Friday, November 27, 2015

Cranberry Relish

This is a recipe that was passed down to me by my husband's grandfather.  My husband had mentioned to me when we first got married how much he loved a certain cranberry relish his grandmother made every year at Thanksgiving when he was a child.  So, when his grandfather moved to Alaska, I asked him to share the recipe.

And it is so good I've made I've made it every year since then on Thanksgiving and sometimes Christmas.  It's that good.

And the best part?  It's super simple to make.  I call that a win-win!

 Cranberry Relish

  • 1 Bag fresh cranberries (you can use frozen if that's all you have.  Don't defrost them first, just use frozen ones).
  • 2 Seedless navel oranges 
  • 1 1/2 to 3 cups sugar (depending on sweetness level preferred.  We go for 1 1/2 cups)

1.  Cut one navel orange, peel and all, into quarters and put into food processor.   Now you can do this with the second one as well, but the relish will be pretty tart if you do it that way.  I tend to, now, remove the zest from the second orange by thinly slicing the peel and then removing the pith underneath.  I find that by not using the pith on the second orange that I'm able to cut the sugar amount by 1/2, which I think is not a bad thing :).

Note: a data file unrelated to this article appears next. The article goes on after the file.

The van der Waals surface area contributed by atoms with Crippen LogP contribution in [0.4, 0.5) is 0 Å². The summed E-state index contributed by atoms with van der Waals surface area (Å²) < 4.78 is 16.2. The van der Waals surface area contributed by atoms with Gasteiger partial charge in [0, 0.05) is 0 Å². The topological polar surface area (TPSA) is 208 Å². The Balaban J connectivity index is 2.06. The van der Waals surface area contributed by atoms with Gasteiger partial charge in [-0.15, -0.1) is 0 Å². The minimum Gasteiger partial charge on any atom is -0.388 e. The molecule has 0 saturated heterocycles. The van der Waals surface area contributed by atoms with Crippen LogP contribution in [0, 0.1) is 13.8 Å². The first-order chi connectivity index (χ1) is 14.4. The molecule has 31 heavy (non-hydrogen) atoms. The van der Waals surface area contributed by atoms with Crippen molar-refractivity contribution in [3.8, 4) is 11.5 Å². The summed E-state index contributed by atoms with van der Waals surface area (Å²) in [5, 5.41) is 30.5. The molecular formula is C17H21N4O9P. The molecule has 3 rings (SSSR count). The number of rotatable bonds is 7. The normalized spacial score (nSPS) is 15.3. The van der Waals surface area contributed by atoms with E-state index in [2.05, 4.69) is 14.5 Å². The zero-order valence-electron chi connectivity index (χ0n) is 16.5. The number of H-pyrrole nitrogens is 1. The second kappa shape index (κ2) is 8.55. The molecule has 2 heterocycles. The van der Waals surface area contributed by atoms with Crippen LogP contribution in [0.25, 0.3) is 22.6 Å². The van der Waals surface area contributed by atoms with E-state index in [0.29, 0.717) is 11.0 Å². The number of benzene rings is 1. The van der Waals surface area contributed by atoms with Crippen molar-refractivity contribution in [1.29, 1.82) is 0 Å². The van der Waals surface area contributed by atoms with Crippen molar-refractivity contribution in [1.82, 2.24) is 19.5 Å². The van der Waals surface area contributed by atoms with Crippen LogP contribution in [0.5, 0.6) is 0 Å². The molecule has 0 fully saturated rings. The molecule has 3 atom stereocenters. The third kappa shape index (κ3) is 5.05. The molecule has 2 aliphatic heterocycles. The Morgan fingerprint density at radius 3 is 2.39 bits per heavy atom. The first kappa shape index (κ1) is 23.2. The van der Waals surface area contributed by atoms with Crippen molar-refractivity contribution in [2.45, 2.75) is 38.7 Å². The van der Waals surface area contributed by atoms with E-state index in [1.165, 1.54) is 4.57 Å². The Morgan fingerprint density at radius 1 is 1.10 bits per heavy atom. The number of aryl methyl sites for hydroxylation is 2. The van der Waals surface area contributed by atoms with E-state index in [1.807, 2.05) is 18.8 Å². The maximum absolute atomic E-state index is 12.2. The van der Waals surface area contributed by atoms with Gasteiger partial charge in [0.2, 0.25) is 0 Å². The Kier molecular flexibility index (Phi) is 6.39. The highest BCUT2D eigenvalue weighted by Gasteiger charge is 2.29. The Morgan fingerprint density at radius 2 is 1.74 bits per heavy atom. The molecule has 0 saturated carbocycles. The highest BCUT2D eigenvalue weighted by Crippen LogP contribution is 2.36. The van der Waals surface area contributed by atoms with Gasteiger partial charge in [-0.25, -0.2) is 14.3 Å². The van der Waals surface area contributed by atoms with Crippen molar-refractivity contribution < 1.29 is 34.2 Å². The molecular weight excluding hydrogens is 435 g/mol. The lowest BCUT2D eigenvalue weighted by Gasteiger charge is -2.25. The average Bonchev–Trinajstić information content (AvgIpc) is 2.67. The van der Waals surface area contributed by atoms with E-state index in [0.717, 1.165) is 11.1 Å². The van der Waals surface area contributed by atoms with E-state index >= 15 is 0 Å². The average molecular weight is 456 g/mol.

2.  Place the zest and orange pieces from the second orange (or the entire thing cut into quarters) into the food processor as well.  Process the oranges for a few moments to chop up the peel and things into more manageable pieces.

3.  Add whole bag of cranberries.  Pulse food processor a few times to lower the level in the food processor and then add 1 cup sugar.  Process until mixture resembles relish (it doesn't take too long).  Add additional 1/2 cup sugar and pulse to combine.  Taste and then adjust sugar level to where you want it (warning though, this stuff gets sweeter the longer it has to set up in the fridge because the sugar dissolves, so go for a BIT tarter than you'd like it at the table).
This stuff freezes well, so you can make a vat of it (and trust me, it makes a lot) and freeze it in smaller serving containers for six months to a year.

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